The Golden Rule - Do Unto Others

by: Betty Debnam

The Golden Rule - Do Unto Others

The firefly, or lightning bug is not really a fly!

It is a beetle.

Flies have only two wings.

Beetles usually have four wings.

The front wings have a strong covering, and pop up to form a shield when the beetle is flying.


See Illustration:

1. Antennae

2. Abdomen - lights up

3. Wings.

Lightning bugs, also most often called fireflies, are very tiny insects that flash very tiny glowing signals on warm nights. Unfortunately, many (most all) kids west of the Rocky Mountains might never have seen them in real life. Fireflies much prefer warm, humid conditions, and conditions in the West aren’t quite right. Fireflies are usually found east of the Rockies. The peak firefly time is in June and July, but many species don’t come out until late August or even September.

Jar light, Jar bright.

Have you ever lucky enough to be in a state where they showed you how to catch fireflies in a Mason jar and watched them signal with their tiny light? Well, the Mini Page talked to an expert in Black River Falls, Wisconsin, about the best way to observe these tiny, fascinating, flashy insects.

1. Find a clear plastic container. (Or Grandmother’s Mason jar.)

2. Poke only one or two little air holes in the lid.(Remember I said, little.)

If there are too many holes, or too large holes, the fireflies could dry out. (Don’t worry-there will be enough oxygen in the jar to keep them alive.)

3. Put a damp paper towel or damp, small piece of cotton inside the jar. Fireflies need high humidity to live in.

4. Remember, the life of a firefly is very, very short, and you will want to set them free after an hour or two at most

The Golden Rule - Do Unto Others

Chemical magic

Fireflies create light by causing a chemical reaction in special cells in their bodies. When fireflies breathe in oxygen, the oxygen fuels the light-making reaction. The more oxygen, the brighter the light he makes.

Messages of light

Fireflies may signal when they are in trouble. But usually fireflies flash their lights to attract a mate. The female waits in the grass or weeds, flashing her species’ signal . In many species, the female cannot even fly The males fly about until they happen to spot the female’s signals, then they hover around her, sparkling to get her attention

Flashing by

There are more than 1,900 kinds, or species, of fireflies throughout the world, on every continent except Antarctica. In North America there are about 170 species.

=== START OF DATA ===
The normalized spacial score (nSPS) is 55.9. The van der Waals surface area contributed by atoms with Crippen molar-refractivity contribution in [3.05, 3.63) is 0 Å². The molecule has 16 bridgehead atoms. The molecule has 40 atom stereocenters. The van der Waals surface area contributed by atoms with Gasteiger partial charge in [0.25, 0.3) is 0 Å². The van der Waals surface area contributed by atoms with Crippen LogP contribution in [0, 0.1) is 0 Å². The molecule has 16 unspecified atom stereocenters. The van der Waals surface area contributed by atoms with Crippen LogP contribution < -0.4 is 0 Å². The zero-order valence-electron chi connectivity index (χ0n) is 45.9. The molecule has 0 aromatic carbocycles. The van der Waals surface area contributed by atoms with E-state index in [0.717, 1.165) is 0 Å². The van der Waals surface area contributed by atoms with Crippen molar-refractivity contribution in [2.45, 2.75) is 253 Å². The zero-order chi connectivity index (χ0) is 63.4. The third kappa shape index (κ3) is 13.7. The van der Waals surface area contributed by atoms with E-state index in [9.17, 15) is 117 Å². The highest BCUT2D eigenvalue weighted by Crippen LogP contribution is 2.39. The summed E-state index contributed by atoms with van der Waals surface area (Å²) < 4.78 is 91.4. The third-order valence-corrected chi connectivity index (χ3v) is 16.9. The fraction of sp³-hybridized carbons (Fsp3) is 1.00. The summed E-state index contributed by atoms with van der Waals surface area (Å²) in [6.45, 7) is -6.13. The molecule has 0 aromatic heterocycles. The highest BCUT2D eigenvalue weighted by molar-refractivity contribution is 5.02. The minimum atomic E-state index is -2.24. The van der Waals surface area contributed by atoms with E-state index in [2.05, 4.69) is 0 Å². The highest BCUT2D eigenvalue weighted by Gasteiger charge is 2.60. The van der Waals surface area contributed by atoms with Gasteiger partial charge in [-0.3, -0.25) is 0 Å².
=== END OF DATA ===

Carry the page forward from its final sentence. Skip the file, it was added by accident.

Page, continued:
Each species has its own pattern of flashes. The number, length and color of the flashes are different for each and every species. Some twinkle and sparkle more. Some make long dashes; others make short little bursts. Others make zigzags of light. One species makes a J-shaped pattern. The colors are usually different shades of yellow or green. Some flash at different times of the night. Some may twinkle at sunset and stop in an hour Others come out only when it’s completely dark. In Asia some species flash in unison, so that they all light up at once.


Lighting up their lives

When living creatures make light, it is called bioluminescence (bi-o-loo-muh-NES-uhns.) This light from living creatures is very unusual because it is “cold” light. It gives off almost no heat at all. For example, a firefly turns almost 100 % of its energy into light. By comparison, an electric light bulb turns only 10 % of its energy into light. The rest is given off as heat. Most animals that give off light, such as squid or jellyfish, live in the ocean. Light-producing land creatures include some other beetles, some fungi and some bacteria.

Humans go with the glow

By studying fireflies, scientists have learned to reproduce fireflies’ special light- making chemicals. Doctors inject synthetic firefly chemicals into patients to study heart disease, cancer and other diseases. Because synthetic firefly chemicals light up when they are exposed to certain substances in living creatures, scientists use them to detect bacteria in orange juice, milk, and even water treatment plants.

NASA scientists plan to use artificial firefly chemicals to help them search for life on other planets, too. Scientists have already duplicated firefly chemicals to make the glowing sticks and necklaces many people enjoy during night festivities and special glowing lanterns that don’t give off heat.

Life stages

1. The female may lay about 100 eggs in the ground. They hatch about a month later.

2 .The larva, a .wormlike form, hatches from the eggs. Larvae live in the grass or in tunnels underground. In some parts of the world they live in water. The firefly larva also gives off light, although it has a steady glow and so doesn’t flash. This firefly larva is often called a glowworm.

3. In the late spring, the larva builds a little room around itself out of mud. It then changes into a pupa. Inside this pupa everything breaks down and re-forms.

4. About 10 days later, the adult firefly comes out of its pupa. Adults live from three days to a few weeks only.

Firefly feasts

The larvae eat small animals such snails and slugs. They inject paralyzing chemicals and digestive juices into their prey. Then they suck out their prey’s dissolved insides. Adult fireflies eat other insects and probably eat nectar. Some types of females mimic the signals of other firefly species. When the male of another species flies to a female, she eats him. Fireflies may be eaten by other insects, spiders or animals. One species of frogs even starts glowing when it eats fireflies.

The Mini Page, distributed by Universal Press Syndicate, wishes to thank Nathan Erwin, manager, Smithsonian Institution, National Museum of Natural History, Otto Orkin Insect Zoo, Washington, D.C., for his valuable help with this issue.

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D.U.O Project
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